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Polymer Spring-Energized Seals: When Should You Consider Using Hytrel

Posted On May 10, 2019 | By: Sara McCaslin, PhD

Hytrel (a DuPont product) is a thermoplastic polyester elastomer, sometimes referred to as TPE, that combines in one product the elasticity of rubber with the strength and performance characteristics of an engineering thermoplastic. It can be found in applications such as: 

  • oil & gas equipment
  • medical devices
  • railway systems
  • automobiles

It can also be found in spring-energized seals.

Hytrel TPE Spring Energized Seal from Advanced EMC TechnologiesHytrel TPE Spring Energized Seal from Advanced EMC Technologies


General Characteristics of Hytrel

Hytrel is known for its toughness, strength, and wear properties. Depending on the grade of Hytrel used, it can be extremely flexible or very stiff and hard. Its coefficient of friction ranges from 0.2 to 0.4, depending on the grade involved and the material it is moving against. One of the features that sets it apart from other polymeric seal materials is its outstanding flex fatigue resistance and creep resistance. Another excellent feature of Hytrel is its resistance to moisture.

Hytrel seals are easy to install because Hytrel combines resilience and elasticity in way to make installation simpler than with some other polymers. Also note that Hytrel can be formed using these techniques:

  • extrusion
  • injection molding
  • melt casting
  • rotational molding

In general, Hytrel offers very good chemical compatibility that is on the same order as polyurethane; It is, however, very sensitive to water and phosphate fluids above 175°F. Other than this, Hytrel works well at temperatures ranging from cryogenic to +315°F. It retains its properties very well at elevated temperatures.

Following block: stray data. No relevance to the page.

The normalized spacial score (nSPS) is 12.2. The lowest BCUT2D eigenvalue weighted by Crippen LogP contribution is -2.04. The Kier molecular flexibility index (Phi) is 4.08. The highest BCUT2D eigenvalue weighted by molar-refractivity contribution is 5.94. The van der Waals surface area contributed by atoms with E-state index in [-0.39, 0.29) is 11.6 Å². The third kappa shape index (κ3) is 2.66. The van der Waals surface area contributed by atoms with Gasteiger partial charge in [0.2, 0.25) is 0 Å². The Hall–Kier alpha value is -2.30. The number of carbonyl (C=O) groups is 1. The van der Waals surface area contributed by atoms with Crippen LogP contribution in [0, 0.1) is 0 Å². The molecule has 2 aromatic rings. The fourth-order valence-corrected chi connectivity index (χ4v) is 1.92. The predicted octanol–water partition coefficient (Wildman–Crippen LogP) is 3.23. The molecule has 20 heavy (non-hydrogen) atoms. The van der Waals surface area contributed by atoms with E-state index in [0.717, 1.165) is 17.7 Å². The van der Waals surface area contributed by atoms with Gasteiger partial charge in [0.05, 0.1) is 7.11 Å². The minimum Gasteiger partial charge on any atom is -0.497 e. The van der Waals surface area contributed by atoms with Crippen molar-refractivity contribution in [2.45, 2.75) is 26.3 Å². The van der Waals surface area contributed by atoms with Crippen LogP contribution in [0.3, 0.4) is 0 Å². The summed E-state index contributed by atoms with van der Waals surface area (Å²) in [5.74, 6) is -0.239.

Specific Sealing Applications for Hytrel

There are certain situations in sealing applications that Hytrel can offer superior performance compared to other commonly used polymers. This properties primarily apply to the high performance grades of Hytrel that offer a low to medium modulus.

Extreme Temperatures

Depending on the grade of Hytrel used, it can offer excellent low temperature performance or very high service temperatures, retaining its critical properties at both extremes.

Radiation

One of Hytrel’s differentiating features is the ability of certain grades to resist degradation due to exposure to radiation, making it ideal for nuclear sealing applications.

Abrasive Media

You’ll often see Hytrel recommended for use with abrasive media because of its excellent resistance to abrasion, which heavily contributes to its general wear resistance and durability.

Exposure to Fuels, Oils, and Hydraulic Fluids

Hytrel is chemically compatible with the following:

  • dilute acids and bases
  • mineral oils
  • greases
  • water-based hydraulic fluids
  • dilute acids
  • dilute bases
  • glycol
  • hydrocarbon fuels

Certain grades of Hytrel offer excellent performance when used with fuels and have very low fuel permeability, while others are specially designed to work with oils and hydraulic fluids.

Conclusion

Hytrel works very well as the jacketing material for spring-energized seals, especially when extreme temperatures, radiation, abrasive media, and exposure to fuels, oils, and hydraulic fluids are involved. Hytrel is available in many different grades, including high-performance grades that offer properties that are ideal for sealing applications.

Polymer Seals Troubleshooting Guide

Posted in: Spring-Energized Seals, Hytrel

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